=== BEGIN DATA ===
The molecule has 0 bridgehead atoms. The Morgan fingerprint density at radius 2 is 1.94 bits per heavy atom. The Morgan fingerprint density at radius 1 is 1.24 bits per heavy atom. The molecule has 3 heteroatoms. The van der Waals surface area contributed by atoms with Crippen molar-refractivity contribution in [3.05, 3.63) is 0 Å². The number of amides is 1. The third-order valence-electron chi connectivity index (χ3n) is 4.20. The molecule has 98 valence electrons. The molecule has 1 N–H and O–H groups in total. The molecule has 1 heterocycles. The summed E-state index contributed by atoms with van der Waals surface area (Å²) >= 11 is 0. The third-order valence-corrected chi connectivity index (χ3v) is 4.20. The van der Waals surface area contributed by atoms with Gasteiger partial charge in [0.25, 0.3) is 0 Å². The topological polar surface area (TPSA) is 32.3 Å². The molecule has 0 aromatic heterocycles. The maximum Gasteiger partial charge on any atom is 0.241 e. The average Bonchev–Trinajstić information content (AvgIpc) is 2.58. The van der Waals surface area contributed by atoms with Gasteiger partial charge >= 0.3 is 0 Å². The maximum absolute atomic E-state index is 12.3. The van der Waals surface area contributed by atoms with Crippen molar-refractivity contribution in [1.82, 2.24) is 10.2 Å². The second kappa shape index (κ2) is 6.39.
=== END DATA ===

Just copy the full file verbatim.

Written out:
The molecule has 0 bridgehead atoms. The Morgan fingerprint density at radius 2 is 1.94 bits per heavy atom. The Morgan fingerprint density at radius 1 is 1.24 bits per heavy atom. The molecule has 3 heteroatoms. The van der Waals surface area contributed by atoms with Crippen molar-refractivity contribution in [3.05, 3.63) is 0 Å². The number of amides is 1. The third-order valence-electron chi connectivity index (χ3n) is 4.20. The molecule has 98 valence electrons. The molecule has 1 N–H and O–H groups in total. The molecule has 1 heterocycles. The summed E-state index contributed by atoms with van der Waals surface area (Å²) >= 11 is 0. The third-order valence-corrected chi connectivity index (χ3v) is 4.20. The van der Waals surface area contributed by atoms with Gasteiger partial charge in [0.25, 0.3) is 0 Å². The topological polar surface area (TPSA) is 32.3 Å². The molecule has 0 aromatic heterocycles. The maximum Gasteiger partial charge on any atom is 0.241 e. The average Bonchev–Trinajstić information content (AvgIpc) is 2.58. The van der Waals surface area contributed by atoms with Gasteiger partial charge >= 0.3 is 0 Å². The maximum absolute atomic E-state index is 12.3. The van der Waals surface area contributed by atoms with Crippen molar-refractivity contribution in [1.82, 2.24) is 10.2 Å². The second kappa shape index (κ2) is 6.39.